This surprisingly candid tape between two men looking to avoid the draft and a draft counselor offers unique entry into conversations that often only took place behind closed doors during the Vietnam War. The Videofreex capture the length of a discussion, set in an office room piled high with stacks of records and forms, during which a counselor guides two college-age men through a series of questions that they must manage and address in order to carefully navigate the legal system.
Natural Life is a feature-length experimental documentary challenging inequities in the U.S. juvenile justice system by depicting, through documentation and reenactment, the stories of five individuals who were sentenced to Life Without Parole (Natural Life) for crimes they committed as youth.
As recent state cut-backs force many mental patients out into the real world, Tony Oursler and Joe Gibbons team up to address psychiatric deinstitutionalization from a comic angle. After years of being cared for, Tony, Joe and their dog Woody leave the cuckoo’s nest and reluctantly face the prospect of finding jobs and cooking their own meals. Their darkly comic adventures include a comatose Tony tuning in to daytime TV, and Joe fantasizing about death while strolling in the park.
While out shooting for a different project altogether, I encountered two sleeping men on a Manhattan street. A short time later, I was standing in front of Pennsylvania Train Station with the camera on a tripod, when one of the men suddenly reappeared. He stepped in front of my camera and began to speak, about his path in the U.S. military, from Panama to Afghanistan to Iraq, about his life. I decided to limit the piece to what I shot in that area in those few hours, with one key addition: the text from a classic children's rhyme.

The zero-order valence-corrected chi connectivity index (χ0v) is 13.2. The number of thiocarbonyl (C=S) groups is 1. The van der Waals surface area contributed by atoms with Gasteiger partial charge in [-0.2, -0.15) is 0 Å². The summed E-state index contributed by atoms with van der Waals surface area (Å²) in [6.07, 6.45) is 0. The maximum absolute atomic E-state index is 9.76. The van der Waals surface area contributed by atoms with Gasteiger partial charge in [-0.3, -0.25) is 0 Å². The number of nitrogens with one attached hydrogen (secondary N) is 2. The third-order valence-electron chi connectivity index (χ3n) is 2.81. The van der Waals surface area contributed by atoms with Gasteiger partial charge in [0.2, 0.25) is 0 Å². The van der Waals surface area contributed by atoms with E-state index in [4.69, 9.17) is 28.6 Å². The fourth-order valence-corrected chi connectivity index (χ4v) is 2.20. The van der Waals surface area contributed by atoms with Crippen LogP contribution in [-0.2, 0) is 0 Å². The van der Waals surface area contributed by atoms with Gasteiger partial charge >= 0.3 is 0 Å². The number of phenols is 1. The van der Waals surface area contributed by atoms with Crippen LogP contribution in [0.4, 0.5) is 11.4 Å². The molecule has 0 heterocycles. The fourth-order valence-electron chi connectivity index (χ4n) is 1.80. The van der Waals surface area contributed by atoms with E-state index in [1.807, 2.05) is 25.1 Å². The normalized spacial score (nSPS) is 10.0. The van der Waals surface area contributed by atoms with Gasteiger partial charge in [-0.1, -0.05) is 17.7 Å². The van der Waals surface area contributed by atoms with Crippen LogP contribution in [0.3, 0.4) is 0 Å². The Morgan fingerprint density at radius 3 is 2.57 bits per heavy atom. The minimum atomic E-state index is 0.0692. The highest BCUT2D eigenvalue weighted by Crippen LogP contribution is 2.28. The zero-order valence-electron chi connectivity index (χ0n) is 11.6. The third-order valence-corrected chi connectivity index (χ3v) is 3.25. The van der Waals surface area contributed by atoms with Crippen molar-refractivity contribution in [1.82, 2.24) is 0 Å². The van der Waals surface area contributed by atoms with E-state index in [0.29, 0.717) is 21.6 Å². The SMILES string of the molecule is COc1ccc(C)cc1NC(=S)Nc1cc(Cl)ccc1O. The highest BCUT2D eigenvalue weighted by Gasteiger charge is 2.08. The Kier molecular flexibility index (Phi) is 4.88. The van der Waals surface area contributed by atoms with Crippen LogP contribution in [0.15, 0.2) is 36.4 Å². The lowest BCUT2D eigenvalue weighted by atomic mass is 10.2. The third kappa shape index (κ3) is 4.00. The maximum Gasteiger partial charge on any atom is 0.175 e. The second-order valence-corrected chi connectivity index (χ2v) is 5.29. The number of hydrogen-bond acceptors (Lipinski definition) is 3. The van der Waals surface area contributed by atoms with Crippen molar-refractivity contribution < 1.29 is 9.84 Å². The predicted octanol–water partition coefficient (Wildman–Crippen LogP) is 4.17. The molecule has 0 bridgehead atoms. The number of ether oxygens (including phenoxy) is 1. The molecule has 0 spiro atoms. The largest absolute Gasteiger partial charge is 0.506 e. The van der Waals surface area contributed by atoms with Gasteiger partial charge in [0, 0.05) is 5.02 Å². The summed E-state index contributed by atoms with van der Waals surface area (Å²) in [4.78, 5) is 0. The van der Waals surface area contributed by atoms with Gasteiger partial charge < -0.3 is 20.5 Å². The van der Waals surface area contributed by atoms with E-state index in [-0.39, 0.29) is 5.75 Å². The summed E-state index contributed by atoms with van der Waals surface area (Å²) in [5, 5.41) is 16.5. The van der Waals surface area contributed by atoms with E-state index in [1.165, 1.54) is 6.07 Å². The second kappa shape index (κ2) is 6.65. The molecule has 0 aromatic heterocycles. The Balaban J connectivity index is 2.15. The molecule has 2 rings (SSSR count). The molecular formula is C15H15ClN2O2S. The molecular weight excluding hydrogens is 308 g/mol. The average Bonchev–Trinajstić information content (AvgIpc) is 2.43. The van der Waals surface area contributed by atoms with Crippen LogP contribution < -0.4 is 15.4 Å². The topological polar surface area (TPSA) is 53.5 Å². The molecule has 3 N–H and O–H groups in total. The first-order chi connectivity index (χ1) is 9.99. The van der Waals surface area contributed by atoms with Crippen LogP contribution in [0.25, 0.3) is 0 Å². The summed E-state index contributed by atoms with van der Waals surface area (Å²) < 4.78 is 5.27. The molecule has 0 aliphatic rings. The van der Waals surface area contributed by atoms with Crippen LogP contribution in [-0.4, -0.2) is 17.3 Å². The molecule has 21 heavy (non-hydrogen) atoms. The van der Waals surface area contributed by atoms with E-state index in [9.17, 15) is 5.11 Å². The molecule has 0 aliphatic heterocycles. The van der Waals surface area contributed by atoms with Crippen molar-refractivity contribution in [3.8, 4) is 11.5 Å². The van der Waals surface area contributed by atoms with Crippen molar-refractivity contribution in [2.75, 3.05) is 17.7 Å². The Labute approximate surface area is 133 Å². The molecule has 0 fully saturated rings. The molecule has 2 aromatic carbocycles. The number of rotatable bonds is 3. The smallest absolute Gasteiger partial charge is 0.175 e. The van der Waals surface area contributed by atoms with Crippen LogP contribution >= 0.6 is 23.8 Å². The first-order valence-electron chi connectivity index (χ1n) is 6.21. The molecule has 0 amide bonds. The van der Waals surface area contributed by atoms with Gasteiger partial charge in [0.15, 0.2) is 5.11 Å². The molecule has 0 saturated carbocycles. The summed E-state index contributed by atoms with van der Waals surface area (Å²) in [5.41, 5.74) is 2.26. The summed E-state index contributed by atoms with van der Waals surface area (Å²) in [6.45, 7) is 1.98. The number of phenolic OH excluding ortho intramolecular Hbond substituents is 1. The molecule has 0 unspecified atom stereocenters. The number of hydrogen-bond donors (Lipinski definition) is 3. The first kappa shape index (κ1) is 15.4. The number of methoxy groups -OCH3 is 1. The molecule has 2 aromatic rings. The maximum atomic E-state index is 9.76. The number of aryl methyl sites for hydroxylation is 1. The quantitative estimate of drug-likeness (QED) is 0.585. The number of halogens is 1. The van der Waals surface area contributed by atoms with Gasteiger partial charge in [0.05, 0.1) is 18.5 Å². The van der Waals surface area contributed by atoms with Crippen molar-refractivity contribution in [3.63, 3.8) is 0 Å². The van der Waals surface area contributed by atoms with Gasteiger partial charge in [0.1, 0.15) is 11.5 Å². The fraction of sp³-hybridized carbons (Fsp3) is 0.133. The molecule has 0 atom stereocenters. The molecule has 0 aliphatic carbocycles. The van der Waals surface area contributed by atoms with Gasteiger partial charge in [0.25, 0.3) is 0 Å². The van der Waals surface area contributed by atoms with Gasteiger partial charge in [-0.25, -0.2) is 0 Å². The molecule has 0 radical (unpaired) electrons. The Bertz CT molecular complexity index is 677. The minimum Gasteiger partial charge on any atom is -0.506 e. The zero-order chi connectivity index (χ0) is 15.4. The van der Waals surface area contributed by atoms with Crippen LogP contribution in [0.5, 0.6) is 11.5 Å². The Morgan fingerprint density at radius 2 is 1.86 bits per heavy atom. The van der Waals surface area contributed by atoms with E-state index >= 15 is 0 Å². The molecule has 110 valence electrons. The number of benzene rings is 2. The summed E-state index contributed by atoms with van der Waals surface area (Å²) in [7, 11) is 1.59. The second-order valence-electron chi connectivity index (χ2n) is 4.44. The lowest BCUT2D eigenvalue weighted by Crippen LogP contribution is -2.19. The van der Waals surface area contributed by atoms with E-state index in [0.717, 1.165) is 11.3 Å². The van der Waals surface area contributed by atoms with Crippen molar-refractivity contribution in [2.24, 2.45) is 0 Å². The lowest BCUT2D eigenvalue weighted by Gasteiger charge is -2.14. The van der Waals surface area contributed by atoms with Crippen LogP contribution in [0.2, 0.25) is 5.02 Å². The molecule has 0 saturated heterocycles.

Formed in 1969 at the legendary Woodstock Music Festival by David Cort and Parry Teasdale, who met while taping the events with the newly available Portapak video equipment, the Videofreex (also known as "the Freex") were one of the very first video collectives. After working together to pitch a program to the major broadcasting station CBS, they toured the country interviewing counter-cultural figures of the day, including Fred Hampton, a leader of the Black Panther party, and Abbie Hoffman, so called leader of the Yippies.
In this interview, communications theorist, Gene Youngblood (b. 1942) maps out the various stages of the development of video technology and its philosophical implications for human interaction. The range of topics discussed moves beyond video to offer an extensive and rich survey of American culture from the 1960s to the present moment. In addition to discussing his canonical text, Expanded Cinema, Youngblood shares stories from his early days as a police reporter for the Los Angeles Herald Examiner, where he gained intimate knowledge of the media’s politics of representation. With the acuity of hindsight, Youngblood discusses important self-discoveries, and his life-changing decision to move from the mainstream media into the world of the underground press.